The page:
Matt Peiken: Yeah, so let's be clear. So you're performing a Saturday matinee in addition to the Saturday evening concert? In addition So talk more
about the cost.
Darko Butorac: The cost is, the cost of the extra service is approximately 20, 000 when it's all said and done. So seven concerts, it adds up quickly. Those are not just for our musicians, but also for the soloists and, It takes resources to run the venue for the concert as well. So that is the difficult challenge and what we're focused on organizationally is to find ways to go forward and find ways to balance our budget and be be profitable during a period that's going to be very difficult for us.
I love that you started this conversation earlier saying how we're both risk takers and we like doing different things. And right now it's very exciting because we have to think outside of the box, what kind of projects can we do to protect what we have. It's always easy with any problem in life just to say let's cut it.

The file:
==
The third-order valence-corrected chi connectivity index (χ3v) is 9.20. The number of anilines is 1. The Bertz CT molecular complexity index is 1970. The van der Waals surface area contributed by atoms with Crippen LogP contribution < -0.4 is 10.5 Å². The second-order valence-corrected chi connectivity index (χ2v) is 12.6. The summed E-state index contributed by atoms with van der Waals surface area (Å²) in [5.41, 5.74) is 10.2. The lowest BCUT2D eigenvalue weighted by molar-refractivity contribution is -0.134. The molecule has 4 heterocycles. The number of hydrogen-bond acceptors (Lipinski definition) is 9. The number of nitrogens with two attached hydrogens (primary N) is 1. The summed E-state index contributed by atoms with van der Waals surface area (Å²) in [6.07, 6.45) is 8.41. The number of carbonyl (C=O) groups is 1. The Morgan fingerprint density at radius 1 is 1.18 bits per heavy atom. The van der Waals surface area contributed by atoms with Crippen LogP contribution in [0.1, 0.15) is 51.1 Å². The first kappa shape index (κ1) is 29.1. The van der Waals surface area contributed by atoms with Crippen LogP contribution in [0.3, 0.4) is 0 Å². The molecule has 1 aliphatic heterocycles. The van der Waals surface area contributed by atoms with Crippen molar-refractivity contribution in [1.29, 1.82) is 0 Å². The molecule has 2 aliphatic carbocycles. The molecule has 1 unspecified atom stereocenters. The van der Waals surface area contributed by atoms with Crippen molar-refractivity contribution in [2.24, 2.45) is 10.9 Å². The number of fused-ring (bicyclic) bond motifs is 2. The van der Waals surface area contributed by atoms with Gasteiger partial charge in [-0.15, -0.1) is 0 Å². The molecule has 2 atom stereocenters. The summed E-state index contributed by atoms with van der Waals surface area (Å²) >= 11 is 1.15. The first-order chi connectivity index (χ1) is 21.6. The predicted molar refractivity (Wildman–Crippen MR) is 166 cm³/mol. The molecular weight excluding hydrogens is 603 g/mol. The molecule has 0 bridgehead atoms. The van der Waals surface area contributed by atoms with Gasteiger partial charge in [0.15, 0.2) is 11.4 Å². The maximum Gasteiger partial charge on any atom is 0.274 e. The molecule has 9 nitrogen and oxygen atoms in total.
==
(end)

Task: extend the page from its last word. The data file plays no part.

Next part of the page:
And let's cut the orchestra down, do a chamber orchestra series, this kind of stuff. We want to protect what we have, which is a beautiful series of wonderful classical music in downtown Asheville over these seven concerts. How can we find projects outside that will help be profitable, that will help sustain the Asheville Symphony during the period that we don't have access to a performance
Matt Peiken: You're talking about projects outside. The Symphony Orchestra already does Alt aso, which is we do a series that you undertook when you talk about extra things, are you talking about those kinds of things?
Darko Butorac: Those will certainly continue for listeners and our audience here who may not know, Alt ASO is concerts that are taken outside of the traditional venues.
We've performed at Highland Brewing, we've performed The Orange Peel. Orange Peel, Grove Park Inn different locations in town. The Masonic Temple, and that's going to be this season's... The Masonic Temple is coming up this year, that's a big one this year. And those are smaller ensembles that usually feature on a guest artist.
And we custom arrange repertoire, and it's not tied to classical music. It's tied to all music, literally. Because, what's the difference? In the words of Duke Ellington there's two types of music. Good and the other one right